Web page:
Amino-Acid Co-Variation in HIV-1 Gag Subtype C: HLA-Mediated Selection Pressure and Compensatory Dynamics
Rousseau, Christine M.
Raugi, Dana N.
Learn, Gerald H.
Maust, Brandon S.
Heckerman, David E.
Mullins, James I.
MetadataShow full item record
CitationRolland, Morgane, Jonathan M. Carlson, Siriphan Manocheewa, J. Victor Swain, Erinn Lanxon-Cookson, Wenjie Deng, Christine M. Rousseau, et al. 2010. Amino-Acid Co-Variation in HIV-1 Gag Subtype C: HLA-Mediated Selection Pressure and Compensatory Dynamics. PLoS ONE 5(9): e12463.
AbstractBackground: Despite high potential for HIV-1 genetic variation, the emergence of some mutations is constrained by fitness costs, and may be associated with compensatory amino acid (AA) co-variation. To characterize the interplay between Cytotoxic T Lymphocyte (CTL)-mediated pressure and HIV-1 evolutionary pathways, we investigated AA co-variation in Gag sequences obtained from 449 South African individuals chronically infected with HIV-1 subtype C. Methodology/Principal Findings: Individuals with CTL responses biased toward Gag presented lower viral loads than individuals with under-represented Gag-specific CTL responses. Using methods that account for founder effects and HLA linkage disequilibrium, we identified 35 AA sites under Human Leukocyte Antigen (HLA)-restricted CTL selection pressure and 534 AA-to-AA interactions. Analysis of two-dimensional distances between co-varying residues revealed local stabilization mechanisms since 40% of associations involved neighboring residues. Key features of our co-variation analysis included sites with a high number of co-varying partners, such as HLA-associated sites, which had on average 55% more connections than other co-varying sites. Conclusions/Significance: Clusters of co-varying AA around HLA-associated sites (especially at typically conserved sites) suggested that cooperative interactions act to preserve the local structural stability and protein function when CTL escape mutations occur. These results expose HLA-imprinted HIV-1 polymorphisms and their interlinked mutational paths in Gag that are likely due to opposite selective pressures from host CTL-mediated responses and viral fitness constraints.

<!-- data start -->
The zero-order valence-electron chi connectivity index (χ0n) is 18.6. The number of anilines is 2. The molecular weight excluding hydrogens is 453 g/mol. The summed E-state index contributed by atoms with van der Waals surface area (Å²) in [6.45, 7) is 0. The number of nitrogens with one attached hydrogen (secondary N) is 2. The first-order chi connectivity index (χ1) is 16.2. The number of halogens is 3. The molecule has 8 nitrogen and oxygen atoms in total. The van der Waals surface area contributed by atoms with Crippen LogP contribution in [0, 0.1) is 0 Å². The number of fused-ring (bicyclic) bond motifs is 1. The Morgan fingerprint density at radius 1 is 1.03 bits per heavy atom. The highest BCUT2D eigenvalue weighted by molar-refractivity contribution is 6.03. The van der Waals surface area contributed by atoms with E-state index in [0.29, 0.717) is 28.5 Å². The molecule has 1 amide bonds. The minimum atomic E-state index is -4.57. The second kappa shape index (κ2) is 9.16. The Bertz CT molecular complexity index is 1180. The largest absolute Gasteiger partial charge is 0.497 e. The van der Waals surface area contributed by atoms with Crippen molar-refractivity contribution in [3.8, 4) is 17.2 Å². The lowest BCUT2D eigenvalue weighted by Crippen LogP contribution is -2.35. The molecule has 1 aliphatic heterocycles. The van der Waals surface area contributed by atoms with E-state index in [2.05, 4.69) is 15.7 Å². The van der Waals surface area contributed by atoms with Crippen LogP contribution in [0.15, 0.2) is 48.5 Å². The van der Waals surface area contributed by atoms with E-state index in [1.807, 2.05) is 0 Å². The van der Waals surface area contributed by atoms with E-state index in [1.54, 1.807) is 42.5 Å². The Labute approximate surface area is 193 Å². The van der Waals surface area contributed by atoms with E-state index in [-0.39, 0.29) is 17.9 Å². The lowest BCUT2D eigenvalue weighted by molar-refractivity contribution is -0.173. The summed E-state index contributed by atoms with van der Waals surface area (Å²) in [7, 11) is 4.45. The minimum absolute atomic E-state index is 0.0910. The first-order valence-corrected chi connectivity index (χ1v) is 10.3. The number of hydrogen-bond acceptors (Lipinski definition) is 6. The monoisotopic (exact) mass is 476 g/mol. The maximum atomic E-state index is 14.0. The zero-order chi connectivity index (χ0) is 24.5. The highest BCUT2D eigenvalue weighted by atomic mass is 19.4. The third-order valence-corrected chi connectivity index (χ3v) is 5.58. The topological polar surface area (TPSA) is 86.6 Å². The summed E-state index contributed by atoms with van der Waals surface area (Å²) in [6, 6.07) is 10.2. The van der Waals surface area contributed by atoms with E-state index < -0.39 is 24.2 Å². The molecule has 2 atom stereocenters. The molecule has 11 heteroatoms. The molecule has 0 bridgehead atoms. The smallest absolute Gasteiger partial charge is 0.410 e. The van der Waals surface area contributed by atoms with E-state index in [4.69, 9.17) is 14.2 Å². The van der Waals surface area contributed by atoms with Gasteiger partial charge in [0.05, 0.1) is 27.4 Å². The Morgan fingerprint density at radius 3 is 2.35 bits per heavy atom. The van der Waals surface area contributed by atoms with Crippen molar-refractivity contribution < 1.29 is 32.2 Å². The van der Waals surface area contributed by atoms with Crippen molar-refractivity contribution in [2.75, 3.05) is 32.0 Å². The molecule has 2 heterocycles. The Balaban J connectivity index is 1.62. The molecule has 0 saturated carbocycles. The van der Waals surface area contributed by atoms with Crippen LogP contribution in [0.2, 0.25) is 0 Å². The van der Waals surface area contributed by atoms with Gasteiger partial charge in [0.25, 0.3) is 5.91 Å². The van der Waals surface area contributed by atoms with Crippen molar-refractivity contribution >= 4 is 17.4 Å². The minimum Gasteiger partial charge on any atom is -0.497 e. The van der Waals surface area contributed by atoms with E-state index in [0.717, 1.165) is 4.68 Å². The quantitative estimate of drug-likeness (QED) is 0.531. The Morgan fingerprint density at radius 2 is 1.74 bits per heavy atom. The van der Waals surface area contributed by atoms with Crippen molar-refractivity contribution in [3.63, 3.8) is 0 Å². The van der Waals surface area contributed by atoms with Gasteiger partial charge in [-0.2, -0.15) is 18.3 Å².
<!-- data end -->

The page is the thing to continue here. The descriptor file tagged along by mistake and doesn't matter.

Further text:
Citable link to this pagehttp://nrs.harvard.edu/urn-3:HUL.InstRepos:4885975
- HMS Scholarly Articles 
- SPH Scholarly Articles 
Contact administrator regarding this item (to report mistakes or request changes)